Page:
So on we trudge another quarter-mile or so along and another 100ft or so up to the real cairn. What a nasty trick to play on a hill-walker! It turns out that pretty much every guide and write-up of Ladhar Bheinn mentions the ‘false cairn’, and I’d read a few so I’m not sure why I’d somehow missed this minor detail. Anyways, mission accomplished and time for the pub. It was 3pm, and there no time for faffing about for selfies here, especially as my arrival there was timed to meet with a wave of mist.
And the sun picking out the woods we were heading for didn’t make the current rough marshy steep-downhill grass seem any nicer. Very dull and neither knee was enjoying itself any more than either of my wet feet. The ground was much like on the way up, except it wasn’t as sunny, there were no dead deer (that I saw) and I could see where I had to aim for.
From the trig point down to the bottom of the valley took the best part of an hour and a half, a vertical drop of some 2800ft in under two miles. Those ear-pops are reassurance that you’re getting somewhere! Looking back up at the Ladhar Bheinn and the ridge it all looked pretty tame from down here, but no matter – I was just so happy to be back on a decent track.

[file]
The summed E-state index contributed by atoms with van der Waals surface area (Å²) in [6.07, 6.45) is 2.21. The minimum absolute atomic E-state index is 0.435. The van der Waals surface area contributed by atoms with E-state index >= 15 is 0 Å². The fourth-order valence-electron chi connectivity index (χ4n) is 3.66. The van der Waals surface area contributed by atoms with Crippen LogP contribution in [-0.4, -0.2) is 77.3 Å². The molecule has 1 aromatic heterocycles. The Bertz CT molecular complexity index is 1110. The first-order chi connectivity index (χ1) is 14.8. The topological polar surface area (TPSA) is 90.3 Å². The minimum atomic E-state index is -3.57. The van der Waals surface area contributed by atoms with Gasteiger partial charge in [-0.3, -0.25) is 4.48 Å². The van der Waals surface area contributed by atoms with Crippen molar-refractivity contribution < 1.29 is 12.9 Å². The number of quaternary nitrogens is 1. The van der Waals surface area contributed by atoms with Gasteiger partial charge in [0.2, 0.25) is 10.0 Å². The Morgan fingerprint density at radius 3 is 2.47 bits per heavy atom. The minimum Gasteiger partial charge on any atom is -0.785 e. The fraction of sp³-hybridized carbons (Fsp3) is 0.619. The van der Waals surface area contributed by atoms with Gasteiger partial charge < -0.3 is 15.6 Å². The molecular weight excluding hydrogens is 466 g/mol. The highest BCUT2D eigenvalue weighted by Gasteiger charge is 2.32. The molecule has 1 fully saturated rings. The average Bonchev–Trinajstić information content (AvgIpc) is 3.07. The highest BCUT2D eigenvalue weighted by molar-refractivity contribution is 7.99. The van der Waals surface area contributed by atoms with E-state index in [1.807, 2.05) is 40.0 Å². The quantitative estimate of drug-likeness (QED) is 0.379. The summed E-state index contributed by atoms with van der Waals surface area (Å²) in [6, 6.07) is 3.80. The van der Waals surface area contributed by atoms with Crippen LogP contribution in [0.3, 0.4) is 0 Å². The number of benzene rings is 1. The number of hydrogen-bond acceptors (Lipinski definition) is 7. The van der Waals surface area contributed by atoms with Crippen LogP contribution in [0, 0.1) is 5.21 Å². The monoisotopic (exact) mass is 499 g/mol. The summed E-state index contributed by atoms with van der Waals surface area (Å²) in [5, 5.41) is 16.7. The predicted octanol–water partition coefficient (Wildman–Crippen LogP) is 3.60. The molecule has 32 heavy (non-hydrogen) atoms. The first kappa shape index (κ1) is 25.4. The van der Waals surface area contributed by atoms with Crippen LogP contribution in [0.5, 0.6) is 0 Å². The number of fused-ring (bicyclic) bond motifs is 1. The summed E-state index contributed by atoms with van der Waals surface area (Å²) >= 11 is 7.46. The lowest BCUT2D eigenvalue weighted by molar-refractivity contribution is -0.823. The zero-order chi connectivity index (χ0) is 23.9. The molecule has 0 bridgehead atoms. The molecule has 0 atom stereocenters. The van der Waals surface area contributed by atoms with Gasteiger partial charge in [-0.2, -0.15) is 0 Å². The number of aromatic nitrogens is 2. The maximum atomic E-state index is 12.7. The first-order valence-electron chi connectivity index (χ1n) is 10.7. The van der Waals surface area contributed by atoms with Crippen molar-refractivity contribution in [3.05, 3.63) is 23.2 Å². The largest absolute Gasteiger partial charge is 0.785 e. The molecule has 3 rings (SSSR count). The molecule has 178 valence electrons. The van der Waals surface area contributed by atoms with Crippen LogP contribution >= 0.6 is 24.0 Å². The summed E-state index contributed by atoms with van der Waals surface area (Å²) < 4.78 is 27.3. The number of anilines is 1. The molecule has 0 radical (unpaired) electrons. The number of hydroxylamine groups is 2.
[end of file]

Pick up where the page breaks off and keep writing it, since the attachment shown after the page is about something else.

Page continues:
A quick change of socks and one last breather before leaving Gleann na Guiserein and entering the woods for the final triumphant march back into Inverie, and the pub. Woods that containing a log-bearing tree.
The views on the way back were still nice, with the mist having left us now. But I can’t quite remember what view this is. I’m fairly surely that’s the Sound of Sleat and Skye in the background, but if it is I can’t figure the loch and the islands in the middle. Answers on a postcard please… although I think this sheds some light on it.
Finally after a hearty evening in the pub, back at the bunkhouse as I was arranging my damp hosiery in the drying room I noticed that someone else had rather greater ambitions than me for the abilities of the dehumidifier!
Night night – my last night in Inverie.
Day 6 – Brockett Memorial / Knoydart in a Nutshell / Highlands misc.
My last night but oh dear… it was much the same as the previous night concerning the snorers. But at least I was so tired I pretty much slept through it all until about 5am. I noticed that a couple of my room-mates had left for the lounge. I decided to stick with it best I could. But for those not trying to sleep at the moment (and I’m sure a good proportion of readers are asleep by now!) here is a brief video of said snorer – a small mercy is that it was very dark.